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July 29, 1933

THE RURAL TUBERCULOSIS PROBLEM IN THE SOUTH: CHAIRMAN'S ADDRESS

Author Affiliations

MONTGOMERY, ALA.

JAMA. 1933;101(5):333-335. doi:10.1001/jama.1933.02740300001001
Abstract

Just fifty years ago, Koch discovered the tubercle bacillus. This "find" proved epoch making and comparable to the discovery of gun powder, the printing press, the steam engine, the cotton gin and the pneumatic tire, in that each of these has perceptibly modified man's previous mode of living. Within the brief span of a half century and because of this discovery, the world's outlook on tuberculosis has completely changed.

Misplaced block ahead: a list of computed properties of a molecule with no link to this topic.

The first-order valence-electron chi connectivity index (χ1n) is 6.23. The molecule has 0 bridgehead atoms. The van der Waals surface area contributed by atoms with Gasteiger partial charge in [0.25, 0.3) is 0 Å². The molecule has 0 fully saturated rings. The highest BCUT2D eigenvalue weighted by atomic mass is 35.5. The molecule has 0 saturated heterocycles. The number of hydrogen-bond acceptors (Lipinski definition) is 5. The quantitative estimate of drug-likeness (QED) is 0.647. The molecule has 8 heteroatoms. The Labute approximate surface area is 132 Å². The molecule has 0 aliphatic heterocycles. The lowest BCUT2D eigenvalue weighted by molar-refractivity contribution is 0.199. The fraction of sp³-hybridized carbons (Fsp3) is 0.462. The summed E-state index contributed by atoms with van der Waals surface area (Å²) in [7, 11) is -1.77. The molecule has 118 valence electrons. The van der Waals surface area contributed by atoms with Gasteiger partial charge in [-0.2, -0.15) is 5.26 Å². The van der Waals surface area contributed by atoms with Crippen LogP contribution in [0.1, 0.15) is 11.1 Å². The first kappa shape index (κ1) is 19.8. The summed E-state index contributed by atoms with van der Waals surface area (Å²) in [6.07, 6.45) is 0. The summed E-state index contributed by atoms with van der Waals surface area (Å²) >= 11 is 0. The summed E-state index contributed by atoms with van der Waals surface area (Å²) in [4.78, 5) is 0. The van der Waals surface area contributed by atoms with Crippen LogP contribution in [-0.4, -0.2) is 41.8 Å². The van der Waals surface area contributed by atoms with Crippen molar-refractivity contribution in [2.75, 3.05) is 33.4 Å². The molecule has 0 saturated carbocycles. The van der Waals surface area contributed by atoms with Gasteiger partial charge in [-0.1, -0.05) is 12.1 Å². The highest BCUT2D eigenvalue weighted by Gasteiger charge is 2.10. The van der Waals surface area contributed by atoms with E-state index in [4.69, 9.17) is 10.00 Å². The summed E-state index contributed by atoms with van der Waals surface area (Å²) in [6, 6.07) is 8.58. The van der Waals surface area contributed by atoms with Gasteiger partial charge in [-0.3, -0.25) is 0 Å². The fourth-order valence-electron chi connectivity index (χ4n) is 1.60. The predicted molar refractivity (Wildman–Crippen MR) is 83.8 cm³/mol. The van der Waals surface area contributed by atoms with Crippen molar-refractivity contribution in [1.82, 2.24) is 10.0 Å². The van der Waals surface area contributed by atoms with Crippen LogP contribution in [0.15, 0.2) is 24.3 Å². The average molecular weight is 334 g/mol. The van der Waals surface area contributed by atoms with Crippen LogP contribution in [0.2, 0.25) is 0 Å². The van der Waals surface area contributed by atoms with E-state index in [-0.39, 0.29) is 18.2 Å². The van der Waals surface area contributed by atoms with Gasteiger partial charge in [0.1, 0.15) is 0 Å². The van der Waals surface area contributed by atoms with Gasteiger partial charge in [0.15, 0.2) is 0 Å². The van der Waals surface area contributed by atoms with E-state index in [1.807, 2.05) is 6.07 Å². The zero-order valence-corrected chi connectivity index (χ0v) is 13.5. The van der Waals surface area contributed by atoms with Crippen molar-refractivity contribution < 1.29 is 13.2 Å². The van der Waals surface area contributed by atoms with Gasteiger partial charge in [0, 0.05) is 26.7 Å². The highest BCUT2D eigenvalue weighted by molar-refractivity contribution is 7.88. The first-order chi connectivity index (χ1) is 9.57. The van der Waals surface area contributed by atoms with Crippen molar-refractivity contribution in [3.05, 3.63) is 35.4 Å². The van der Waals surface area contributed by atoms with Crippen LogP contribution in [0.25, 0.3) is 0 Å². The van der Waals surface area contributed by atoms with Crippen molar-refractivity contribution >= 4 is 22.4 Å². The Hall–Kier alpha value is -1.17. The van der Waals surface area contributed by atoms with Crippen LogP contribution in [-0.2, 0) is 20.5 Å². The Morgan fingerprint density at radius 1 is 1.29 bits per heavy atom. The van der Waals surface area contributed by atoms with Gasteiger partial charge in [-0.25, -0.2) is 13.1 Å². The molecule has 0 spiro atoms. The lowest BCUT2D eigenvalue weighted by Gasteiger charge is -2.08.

Tuberculosis as "captain of the hosts of death" has been dethroned. Be the cause what may—and the contributing factors have been legion—this disease has been deposed from its high pinnacle by "heart disease" and now sulkily sits as the seventh chief offender in this regard. From 1898 to 1908 the death rate from tuberculosis dropped one fourth; in the next decade, that is, from 1908 to 1918, it dropped one third; from 1918 to 1928 it dropped one half. Since 1918

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